In "the most exhaustive review" ever undertaken on the subject, The Boston Globe found the answer to a question that has been hounding Democratic 2020 presidential hopeful Sen. Elizabeth Warren for six years now: Did Warren only get her job with Harvard because "she had decided to self-identify as a Native American woman and Harvard saw a chance to diversify the law faculty"?
After reviewing documents given to the left-leaning outlet by Warren and speaking with over two-dozen of her peers, the Globe concludes that, despite claims from her "conservative critics," Warren's "remarkable rise in the legal profession" had nothing to do with her unsubstantiated claim to be a Native American.
"In the most exhaustive review undertaken of Elizabeth Warren’s professional history, the Globe found clear evidence, in documents and interviews, that her claim to Native American ethnicity was never considered by the Harvard Law faculty, which voted resoundingly to hire her, or by those who hired her to four prior positions at other law schools," the Globe's Annie Linsky writes. "At every step of her remarkable rise in the legal profession, the people responsible for hiring her saw her as a white woman."
Linsky begins by describing the dramatic setting in which Warren's fate with Harvard was decided: 60-plus Harvard Law School professors gathered in an auditorium-style room in February 1993. "The atmosphere was a little fraught. Outside the hall, students held a silent vigil to demand the law school add more minorities and women to a faculty dominated by white men," writes Linsky, acknowledging that identity politics literally surrounded the decision on Warren's job offer.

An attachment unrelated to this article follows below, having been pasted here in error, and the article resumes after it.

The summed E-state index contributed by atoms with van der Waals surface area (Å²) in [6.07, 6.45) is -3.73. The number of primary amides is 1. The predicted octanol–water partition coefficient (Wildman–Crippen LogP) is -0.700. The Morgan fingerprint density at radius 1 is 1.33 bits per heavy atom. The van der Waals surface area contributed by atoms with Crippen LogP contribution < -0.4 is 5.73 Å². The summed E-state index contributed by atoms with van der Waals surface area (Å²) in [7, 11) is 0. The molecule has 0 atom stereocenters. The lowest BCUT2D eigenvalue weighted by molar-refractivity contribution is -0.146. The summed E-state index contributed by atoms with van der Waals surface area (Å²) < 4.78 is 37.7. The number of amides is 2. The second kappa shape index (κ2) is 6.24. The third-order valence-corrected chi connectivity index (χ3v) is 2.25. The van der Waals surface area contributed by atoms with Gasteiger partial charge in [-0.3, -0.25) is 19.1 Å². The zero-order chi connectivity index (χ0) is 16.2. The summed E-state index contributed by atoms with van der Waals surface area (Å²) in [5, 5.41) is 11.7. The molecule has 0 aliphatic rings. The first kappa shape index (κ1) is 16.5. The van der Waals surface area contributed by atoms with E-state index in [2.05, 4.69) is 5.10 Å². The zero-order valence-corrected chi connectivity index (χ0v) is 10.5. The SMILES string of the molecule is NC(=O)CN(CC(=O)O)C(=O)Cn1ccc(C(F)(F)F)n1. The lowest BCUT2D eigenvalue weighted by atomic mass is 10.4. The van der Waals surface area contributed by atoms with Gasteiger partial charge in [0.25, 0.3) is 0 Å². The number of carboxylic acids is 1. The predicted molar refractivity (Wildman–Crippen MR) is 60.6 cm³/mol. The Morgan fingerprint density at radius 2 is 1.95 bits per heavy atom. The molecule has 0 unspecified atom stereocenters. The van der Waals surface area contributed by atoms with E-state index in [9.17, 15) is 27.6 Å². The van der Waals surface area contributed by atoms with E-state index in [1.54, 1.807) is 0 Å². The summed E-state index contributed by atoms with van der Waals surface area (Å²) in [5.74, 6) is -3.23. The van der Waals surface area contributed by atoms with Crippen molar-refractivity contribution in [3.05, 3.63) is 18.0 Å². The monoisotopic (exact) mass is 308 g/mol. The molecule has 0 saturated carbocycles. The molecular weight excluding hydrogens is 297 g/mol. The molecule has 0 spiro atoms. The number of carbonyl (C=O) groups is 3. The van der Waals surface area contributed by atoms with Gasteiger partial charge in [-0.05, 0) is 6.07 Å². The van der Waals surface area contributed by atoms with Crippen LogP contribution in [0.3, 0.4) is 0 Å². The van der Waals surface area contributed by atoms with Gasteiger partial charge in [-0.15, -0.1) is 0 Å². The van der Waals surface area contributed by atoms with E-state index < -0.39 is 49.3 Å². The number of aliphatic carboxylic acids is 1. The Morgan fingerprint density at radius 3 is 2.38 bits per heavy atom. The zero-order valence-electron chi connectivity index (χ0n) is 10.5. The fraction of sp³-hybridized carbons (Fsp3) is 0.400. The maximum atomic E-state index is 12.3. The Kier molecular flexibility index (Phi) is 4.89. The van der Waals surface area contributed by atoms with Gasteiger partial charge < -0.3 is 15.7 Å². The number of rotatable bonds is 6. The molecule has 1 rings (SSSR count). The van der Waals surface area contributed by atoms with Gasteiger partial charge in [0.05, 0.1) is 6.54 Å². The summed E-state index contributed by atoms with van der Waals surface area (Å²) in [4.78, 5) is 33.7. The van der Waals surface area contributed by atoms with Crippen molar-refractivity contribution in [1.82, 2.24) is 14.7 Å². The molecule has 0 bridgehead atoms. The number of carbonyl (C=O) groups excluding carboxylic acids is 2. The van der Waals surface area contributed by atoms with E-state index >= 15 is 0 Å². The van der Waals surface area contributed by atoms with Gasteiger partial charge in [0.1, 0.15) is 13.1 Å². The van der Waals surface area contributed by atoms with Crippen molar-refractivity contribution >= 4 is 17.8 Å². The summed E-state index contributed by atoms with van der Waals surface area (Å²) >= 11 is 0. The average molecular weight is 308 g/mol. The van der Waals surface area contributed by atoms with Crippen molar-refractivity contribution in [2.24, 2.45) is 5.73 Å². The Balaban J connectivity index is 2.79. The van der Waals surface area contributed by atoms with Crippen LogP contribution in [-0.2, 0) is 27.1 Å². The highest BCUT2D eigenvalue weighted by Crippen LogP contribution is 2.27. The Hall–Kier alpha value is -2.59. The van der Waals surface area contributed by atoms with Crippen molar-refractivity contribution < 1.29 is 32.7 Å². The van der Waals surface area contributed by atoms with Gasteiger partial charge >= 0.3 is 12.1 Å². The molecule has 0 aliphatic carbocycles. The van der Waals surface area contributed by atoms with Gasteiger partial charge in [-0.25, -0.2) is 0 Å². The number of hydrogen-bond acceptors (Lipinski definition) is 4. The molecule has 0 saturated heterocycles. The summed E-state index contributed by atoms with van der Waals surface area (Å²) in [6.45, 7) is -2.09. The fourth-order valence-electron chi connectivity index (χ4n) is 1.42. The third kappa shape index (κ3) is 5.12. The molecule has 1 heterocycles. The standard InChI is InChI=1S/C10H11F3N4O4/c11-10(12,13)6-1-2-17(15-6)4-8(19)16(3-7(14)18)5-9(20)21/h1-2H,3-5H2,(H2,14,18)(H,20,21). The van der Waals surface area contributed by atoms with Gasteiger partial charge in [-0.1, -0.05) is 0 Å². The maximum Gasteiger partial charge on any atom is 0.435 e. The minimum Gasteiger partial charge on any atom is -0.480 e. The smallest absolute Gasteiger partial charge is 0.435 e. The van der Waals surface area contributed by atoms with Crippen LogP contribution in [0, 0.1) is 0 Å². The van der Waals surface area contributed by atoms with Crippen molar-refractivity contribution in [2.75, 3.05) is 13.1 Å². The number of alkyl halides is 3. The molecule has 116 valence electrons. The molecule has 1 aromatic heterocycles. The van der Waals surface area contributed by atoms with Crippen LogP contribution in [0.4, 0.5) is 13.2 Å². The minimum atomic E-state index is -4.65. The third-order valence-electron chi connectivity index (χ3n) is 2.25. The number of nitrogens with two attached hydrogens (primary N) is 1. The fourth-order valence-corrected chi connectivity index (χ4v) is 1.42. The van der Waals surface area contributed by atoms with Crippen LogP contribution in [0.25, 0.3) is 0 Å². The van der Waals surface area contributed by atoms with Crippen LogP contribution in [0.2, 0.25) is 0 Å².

While that closed-door conversation would usually remain confidential, the Globe managed to get 31 of the 52 professors involved in that pivotal discussion to talk. All but one of the professors told the Globe that they had been "unaware" of Warren's unsubstantiated claims to Native American heritage — which she started to claim when she had a position at the University of Pennsylvania. "One professor told the Globe he is unsure whether her heritage came up, but is certain that, if it did, it had no bearing on his vote on Warren’s appointment," notes Linsky.
So how did the Globe get access to the information about Warren's hiring? In response to all those "conservative critics" and President Trump "caustically" hammering "Pocahontas" about her Native American claim, Warren herself took the unusual step of releasing the contents of her university personnel files to the outlet.
"The release of the documents raises an obvious question: What took her so long?" Linsky writes. Warren gave the Globe the answer: "This is the kind of public servant I want to be — transparent," she said. "I just, I’m ready for it all to be out there."
The Globe found that Warren first began to call herself Native American two years after she began teaching at Penn and first listed her ethnicity as Native American "nearly five months after she started her tenured position at Harvard and 2½ years after she was there as a visiting professor and first offered the job." Why she would describe herself as Native American at Penn but then not do so upon applying to Harvard is unclear.
"The Globe closely reviewed the records, verified them where possible, and conducted more than 100 interviews with her colleagues and every person who had a role in hiring decisions about Warren who could be reached. In sum, it is clear that Warren was viewed as a white woman by the hiring committees at every institution that employed her," Linsky concludes.